Skip to main content
Part of complete coverage from

Why a minority opposes affirmative action

By Ruben Navarrette, CNN Contributor
updated 2:33 PM EDT, Thu April 24, 2014
STORY HIGHLIGHTS
  • Ruben Navarrette: There's an old and new way of thinking about affirmative action
  • Navarrette: Some think use of racial criteria in college admission helps minorities
  • But Asian-Americans, a powerful minority in California, oppose affirmative action
  • Navarrette: The debate in California is not about "reparations," but rather "merit"

Editor's note: Ruben Navarrette is a CNN contributor and a nationally syndicated columnist with the Washington Post Writers Group. Follow him on Twitter: @rubennavarrette. The opinions expressed in this commentary are solely those of the author.

(CNN) -- When it comes to thinking about affirmative action, there's an old way and a new way.

The old way was in full bloom this week at the Supreme Court, in a blistering 58-page dissenting opinion by Justice Sonia Sotomayor in what was a state's rights case involving a 2006 Michigan law banning the use of racial criteria in publicly funded college and university admissions, and the question of whether these matters can be settled not just by courts but also by voters.

The new way is on display in California, where lawmakers who want to amend the state constitution to reinstate racial and ethnic preferences at public colleges and universities -- something that was banned by a 1996 ballot initiative -- have a formidable opponent in the form of a group that knows a little something about discrimination: Asian-Americans.

Under the old way of thinking, the narrative goes like this: There was once in this country ugly, overt and systematic discrimination based on race or ethnicity. African-Americans in the South and Mexican-Americans in the Southwest were excluded not just from barbershops, country clubs and public swimming pools, but also from places that could change the destinies of individuals and uplift families -- colleges and universities.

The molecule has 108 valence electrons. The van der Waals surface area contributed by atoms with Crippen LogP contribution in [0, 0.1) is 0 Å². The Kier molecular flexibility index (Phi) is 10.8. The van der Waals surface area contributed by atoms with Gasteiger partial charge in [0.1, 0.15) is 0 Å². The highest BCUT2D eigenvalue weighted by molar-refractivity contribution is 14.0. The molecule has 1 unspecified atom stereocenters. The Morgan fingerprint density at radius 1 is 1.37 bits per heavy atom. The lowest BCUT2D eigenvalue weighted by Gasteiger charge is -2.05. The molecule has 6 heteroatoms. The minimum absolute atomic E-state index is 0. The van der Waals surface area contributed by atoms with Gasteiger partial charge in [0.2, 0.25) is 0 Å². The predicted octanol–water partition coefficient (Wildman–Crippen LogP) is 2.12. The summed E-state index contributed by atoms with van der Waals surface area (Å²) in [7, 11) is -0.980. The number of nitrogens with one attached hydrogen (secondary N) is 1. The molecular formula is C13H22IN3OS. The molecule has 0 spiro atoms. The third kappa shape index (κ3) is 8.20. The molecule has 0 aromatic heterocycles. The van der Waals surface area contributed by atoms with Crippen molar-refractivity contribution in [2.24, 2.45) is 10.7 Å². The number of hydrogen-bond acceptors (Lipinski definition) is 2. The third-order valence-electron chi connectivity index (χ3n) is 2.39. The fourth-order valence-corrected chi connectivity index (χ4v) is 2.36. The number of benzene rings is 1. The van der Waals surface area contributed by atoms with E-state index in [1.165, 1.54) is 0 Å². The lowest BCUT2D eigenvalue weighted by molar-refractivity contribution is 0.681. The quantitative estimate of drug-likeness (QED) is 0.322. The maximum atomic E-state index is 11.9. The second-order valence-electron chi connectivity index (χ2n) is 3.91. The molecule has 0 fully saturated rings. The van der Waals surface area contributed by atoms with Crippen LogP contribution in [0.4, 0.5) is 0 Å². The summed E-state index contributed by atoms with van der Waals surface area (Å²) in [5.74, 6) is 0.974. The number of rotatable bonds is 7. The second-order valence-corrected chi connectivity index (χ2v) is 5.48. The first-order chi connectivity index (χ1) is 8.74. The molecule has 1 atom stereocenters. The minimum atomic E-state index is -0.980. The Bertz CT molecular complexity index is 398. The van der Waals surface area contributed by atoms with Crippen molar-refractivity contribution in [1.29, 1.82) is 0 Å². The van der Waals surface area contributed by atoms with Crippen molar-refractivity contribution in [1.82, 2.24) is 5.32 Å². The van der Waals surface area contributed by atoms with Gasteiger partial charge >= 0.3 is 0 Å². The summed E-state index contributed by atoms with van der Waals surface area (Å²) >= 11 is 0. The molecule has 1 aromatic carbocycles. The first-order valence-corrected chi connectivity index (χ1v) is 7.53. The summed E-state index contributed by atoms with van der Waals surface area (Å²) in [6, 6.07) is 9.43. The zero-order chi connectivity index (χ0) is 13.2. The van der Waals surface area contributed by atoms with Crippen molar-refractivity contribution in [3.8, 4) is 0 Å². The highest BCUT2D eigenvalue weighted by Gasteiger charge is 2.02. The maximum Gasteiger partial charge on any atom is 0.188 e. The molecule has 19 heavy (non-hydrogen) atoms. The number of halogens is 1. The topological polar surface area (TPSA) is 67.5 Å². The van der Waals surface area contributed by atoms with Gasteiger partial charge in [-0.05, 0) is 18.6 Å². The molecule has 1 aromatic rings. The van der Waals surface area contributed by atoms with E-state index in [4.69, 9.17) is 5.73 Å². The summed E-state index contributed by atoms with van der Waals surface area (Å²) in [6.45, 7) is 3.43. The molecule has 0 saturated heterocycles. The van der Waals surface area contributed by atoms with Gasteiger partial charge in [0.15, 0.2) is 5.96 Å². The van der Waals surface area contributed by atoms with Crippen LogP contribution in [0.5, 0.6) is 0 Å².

Ruben Navarrette Jr.
Ruben Navarrette Jr.

There had to be a corrective device, the thinking went, by which these institutions that had previously treated race and ethnicity of certain groups as a negative could flip the script and treat it as a positive. Some people saw it as a reparation, a historical payoff. But it was more of an acknowledgment that discrimination leaves behind vestiges, and institutions that once went out of their way to be unwelcoming to certain groups now had to go out of their way to be welcoming to those groups by taking applicants' race and ethnicity into account.

This is how Sotomayor, a graduate of Princeton University and Yale Law School, sees the program that she has often credited for opening those doors. In her dissent in the Michigan case, part of which she read aloud to her colleagues, the nation's first Latina Supreme Court justice wrote: "This refusal to accept the stark reality that race matters is regrettable. The way to stop discrimination on the basis of race is to speak openly and candidly on the subject of race, and to apply the Constitution with eyes open to the unfortunate effects of centuries of racial discrimination. As members of the judiciary tasked with intervening to carry out the guarantee of equal protection, we ought not sit back and wish away, rather than confront, the racial inequality that exists in our society."